Net Lease Explained

If you’re in commercial property, you’ve probably at least heard the term net lease, but if it’s not something that you have dealt with firsthand, you may not know what it means - yet. Chances are, you will need to become familiar with the concept at some point, and that’s what we’re here for.

Since we have an entire team specializing in providing transactional and advisory services for net lease properties, they will be filling you in every month as part of our Net Lease Explained series. That team is made up of brokers Deuce Harris II, Graham Storey, and Charles Bartscher. Deuce and Charles start us off by answering questions about what net lease is and why it’s beneficial for both a property owner and a tenant.

Pickett Sprouse: What is net lease?

Charles Bartscher and Deuce Harris II: Net lease is basically a contract agreement where a lessee pays all or part of the owner’s property expenses in addition to rent. Depending on the type of net lease it is, this could include the landlord's taxes, insurance fees, and maintenance cost of the property. In essence, each type of net lease takes away some level of risk from the property owner.

PS: What are the different types of net lease?

CB & DH: There are three different types. You can have a single net lease, a double net lease, or a triple net lease.

Single net lease

A single net lease is when the tenant pays the landlord's property taxes. Depending on the contract and the tenant, either the tenant will pay for the taxes directly or the landlord will pay the taxes and the tenant will then reimburse that later on.

Double net lease

A double net lease is where tenants will pay the property tax and insurance premiums in addition to the rent. This is very common in commercial real estate.

Triple net lease

There are different degrees of triple net leases. They range from absolute, where the tenant pays all responsibilities of ownership, to where the tenant only pays a majority of the taxes or the costs of ownership up to a certain amount. For triple net tenants, this is expressed in terms of being responsible for TICAM, which stands for taxes, insurance, and common area maintenance.

PS: If there are multiple tenants, how does a net lease work?

CB & DH: Depending on the type of net lease, taxes, insurance, and maintenance costs are assigned proportionally to the amount of space that the tenant is leasing. For example, if there are three tenants with each tenant using 33 percent of the building, a $3,000 property tax bill would cost each tenant $1,000.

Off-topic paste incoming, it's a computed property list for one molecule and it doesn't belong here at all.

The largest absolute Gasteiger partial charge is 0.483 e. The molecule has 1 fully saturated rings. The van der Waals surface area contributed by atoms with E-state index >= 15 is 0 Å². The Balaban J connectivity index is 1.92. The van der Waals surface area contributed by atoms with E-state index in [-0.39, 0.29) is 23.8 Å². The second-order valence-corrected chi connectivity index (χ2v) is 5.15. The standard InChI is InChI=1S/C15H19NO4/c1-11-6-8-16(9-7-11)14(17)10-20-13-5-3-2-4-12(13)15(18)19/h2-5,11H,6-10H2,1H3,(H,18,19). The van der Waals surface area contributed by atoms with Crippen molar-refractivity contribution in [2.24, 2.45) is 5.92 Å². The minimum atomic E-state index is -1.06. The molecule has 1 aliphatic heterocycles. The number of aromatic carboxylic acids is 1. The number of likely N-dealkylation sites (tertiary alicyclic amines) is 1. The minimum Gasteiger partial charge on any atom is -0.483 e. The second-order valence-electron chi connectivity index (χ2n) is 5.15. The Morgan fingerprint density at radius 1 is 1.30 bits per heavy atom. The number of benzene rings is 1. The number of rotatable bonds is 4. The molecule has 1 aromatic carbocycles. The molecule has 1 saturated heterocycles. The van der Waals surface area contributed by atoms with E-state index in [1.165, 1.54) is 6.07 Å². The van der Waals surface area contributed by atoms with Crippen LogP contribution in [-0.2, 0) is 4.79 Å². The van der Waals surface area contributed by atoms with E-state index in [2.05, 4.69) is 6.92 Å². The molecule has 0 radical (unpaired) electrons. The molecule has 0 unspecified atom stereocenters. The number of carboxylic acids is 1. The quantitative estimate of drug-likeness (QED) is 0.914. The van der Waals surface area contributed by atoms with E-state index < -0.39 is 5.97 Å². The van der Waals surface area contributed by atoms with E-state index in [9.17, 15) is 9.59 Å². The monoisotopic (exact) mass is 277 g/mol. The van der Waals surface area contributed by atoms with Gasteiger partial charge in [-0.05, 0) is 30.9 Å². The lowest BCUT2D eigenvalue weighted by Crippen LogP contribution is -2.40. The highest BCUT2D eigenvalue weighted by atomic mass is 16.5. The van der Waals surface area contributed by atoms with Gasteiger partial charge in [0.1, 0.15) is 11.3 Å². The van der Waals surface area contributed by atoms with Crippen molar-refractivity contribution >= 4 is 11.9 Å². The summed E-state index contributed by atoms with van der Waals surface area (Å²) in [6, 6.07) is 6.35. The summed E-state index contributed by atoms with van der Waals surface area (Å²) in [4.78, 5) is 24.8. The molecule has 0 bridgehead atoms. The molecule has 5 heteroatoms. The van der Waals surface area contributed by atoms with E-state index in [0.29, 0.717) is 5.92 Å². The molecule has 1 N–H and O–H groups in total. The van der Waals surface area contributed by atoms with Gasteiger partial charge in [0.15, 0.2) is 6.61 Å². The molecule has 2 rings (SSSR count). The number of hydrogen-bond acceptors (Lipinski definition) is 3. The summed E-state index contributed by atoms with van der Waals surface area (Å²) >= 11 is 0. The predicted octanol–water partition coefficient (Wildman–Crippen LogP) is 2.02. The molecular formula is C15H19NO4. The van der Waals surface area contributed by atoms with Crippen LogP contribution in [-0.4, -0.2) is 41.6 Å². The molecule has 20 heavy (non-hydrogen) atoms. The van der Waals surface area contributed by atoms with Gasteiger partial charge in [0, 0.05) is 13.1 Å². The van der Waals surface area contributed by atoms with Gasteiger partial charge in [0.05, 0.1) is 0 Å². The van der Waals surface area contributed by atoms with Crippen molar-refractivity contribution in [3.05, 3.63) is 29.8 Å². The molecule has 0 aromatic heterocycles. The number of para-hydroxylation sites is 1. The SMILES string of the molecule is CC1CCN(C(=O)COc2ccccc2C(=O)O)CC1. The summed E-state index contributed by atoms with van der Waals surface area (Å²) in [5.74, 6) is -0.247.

In most cases, if there are multiple tenants, the owner probably has a property manager that oversees and collects all of the different payments. In some cases, the building owner may serve as the property manager.

PS: What is the benefit for a tenant to do a net lease instead of a gross lease?

CB & DH: In a gross lease, the base rent is higher because it incorporates not only the use of the space itself but all of the known and potential costs associated with operating the property. A net lease is beneficial to a tenant because the base rent is usually lower. While the tax and insurance costs are generally known, other maintenance costs may or may not be a factor depending on the condition of the building. Tenants can also itemize each expense, so it helps to offset their gross income. An additional benefit for tenants is that they can lock in a lower base rent rate for a longer period of time.

PS: What is the downside to a triple net lease for the property owner?

CB & DH: As a property owner, you want to make sure that you have a credit-rated or credit-worthy tenant. In other words, someone who is going to keep their side of the agreement or care if they break the lease. If that doesn’t happen, the property owner can be left with a large expense.

Another potential downside is that since triple net lease agreements are usually for 10-15 years, you’re not going to see a lot of, if any, rate increases for strong tenants during that time. The benefit in that situation is that you’re going to have regular cash flow for a long period of time, but it comes at the expense of not being able to raise the rent based on the demand for the location or to keep up with inflation.

PS: What are some of the most common businesses that do a triple net lease?

CB & DH: Many of the strong national chains that need a specific type of space do a triple net lease. Those include Dollar General, Walgreens, KinderCare, etc.

PS: Are all net leases fairly straightforward and simple?

CB & DH: No! Contracts come as different as the companies that are the tenants. While net leases can provide a steady stream of income for a property owner, there can also be a lot of variables in the terms of the contract, in being able to identify a quality tenant, and in recognizing the potential pros and cons of a location and what that will mean for your investment. That’s why it is important to have knowledgeable and experienced net lease advisors like the Pickett Sprouse team working for you.

Ask a Net Lease Question

Our brokers will be answering your questions every month through the Net Lease Explained series. If you have a net lease question, our team wants to hear from you at